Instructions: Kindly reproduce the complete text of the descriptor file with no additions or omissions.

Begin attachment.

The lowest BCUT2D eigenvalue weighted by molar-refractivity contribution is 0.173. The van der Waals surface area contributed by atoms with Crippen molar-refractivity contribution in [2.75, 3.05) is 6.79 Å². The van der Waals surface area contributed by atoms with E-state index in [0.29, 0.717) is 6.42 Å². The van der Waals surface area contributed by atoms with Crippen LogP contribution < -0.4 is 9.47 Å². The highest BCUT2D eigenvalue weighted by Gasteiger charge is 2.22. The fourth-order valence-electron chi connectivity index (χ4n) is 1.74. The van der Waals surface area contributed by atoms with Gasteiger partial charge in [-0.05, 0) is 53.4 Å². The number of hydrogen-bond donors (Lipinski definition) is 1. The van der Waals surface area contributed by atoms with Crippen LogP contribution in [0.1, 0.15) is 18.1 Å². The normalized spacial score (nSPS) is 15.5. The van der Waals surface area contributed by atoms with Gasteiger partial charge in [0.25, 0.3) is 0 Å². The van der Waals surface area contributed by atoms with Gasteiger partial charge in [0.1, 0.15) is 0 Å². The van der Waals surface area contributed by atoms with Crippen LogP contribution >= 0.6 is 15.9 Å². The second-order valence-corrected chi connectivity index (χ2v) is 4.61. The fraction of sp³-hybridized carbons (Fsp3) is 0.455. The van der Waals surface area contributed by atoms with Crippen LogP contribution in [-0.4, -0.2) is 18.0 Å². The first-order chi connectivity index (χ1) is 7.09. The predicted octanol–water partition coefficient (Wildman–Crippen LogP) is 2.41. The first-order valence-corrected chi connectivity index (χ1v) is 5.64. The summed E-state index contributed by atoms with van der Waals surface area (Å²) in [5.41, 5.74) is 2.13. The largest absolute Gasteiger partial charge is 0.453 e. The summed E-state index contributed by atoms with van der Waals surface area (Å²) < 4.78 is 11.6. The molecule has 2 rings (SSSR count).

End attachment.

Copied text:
The lowest BCUT2D eigenvalue weighted by molar-refractivity contribution is 0.173. The van der Waals surface area contributed by atoms with Crippen molar-refractivity contribution in [2.75, 3.05) is 6.79 Å². The van der Waals surface area contributed by atoms with E-state index in [0.29, 0.717) is 6.42 Å². The van der Waals surface area contributed by atoms with Crippen LogP contribution < -0.4 is 9.47 Å². The highest BCUT2D eigenvalue weighted by Gasteiger charge is 2.22. The fourth-order valence-electron chi connectivity index (χ4n) is 1.74. The van der Waals surface area contributed by atoms with Gasteiger partial charge in [-0.05, 0) is 53.4 Å². The number of hydrogen-bond donors (Lipinski definition) is 1. The van der Waals surface area contributed by atoms with Crippen LogP contribution in [0.1, 0.15) is 18.1 Å². The normalized spacial score (nSPS) is 15.5. The van der Waals surface area contributed by atoms with Gasteiger partial charge in [0.25, 0.3) is 0 Å². The van der Waals surface area contributed by atoms with Gasteiger partial charge in [0.1, 0.15) is 0 Å². The van der Waals surface area contributed by atoms with Crippen LogP contribution >= 0.6 is 15.9 Å². The second-order valence-corrected chi connectivity index (χ2v) is 4.61. The fraction of sp³-hybridized carbons (Fsp3) is 0.455. The van der Waals surface area contributed by atoms with Crippen LogP contribution in [-0.4, -0.2) is 18.0 Å². The first-order chi connectivity index (χ1) is 7.09. The predicted octanol–water partition coefficient (Wildman–Crippen LogP) is 2.41. The first-order valence-corrected chi connectivity index (χ1v) is 5.64. The summed E-state index contributed by atoms with van der Waals surface area (Å²) in [5.41, 5.74) is 2.13. The largest absolute Gasteiger partial charge is 0.453 e. The summed E-state index contributed by atoms with van der Waals surface area (Å²) < 4.78 is 11.6. The molecule has 2 rings (SSSR count).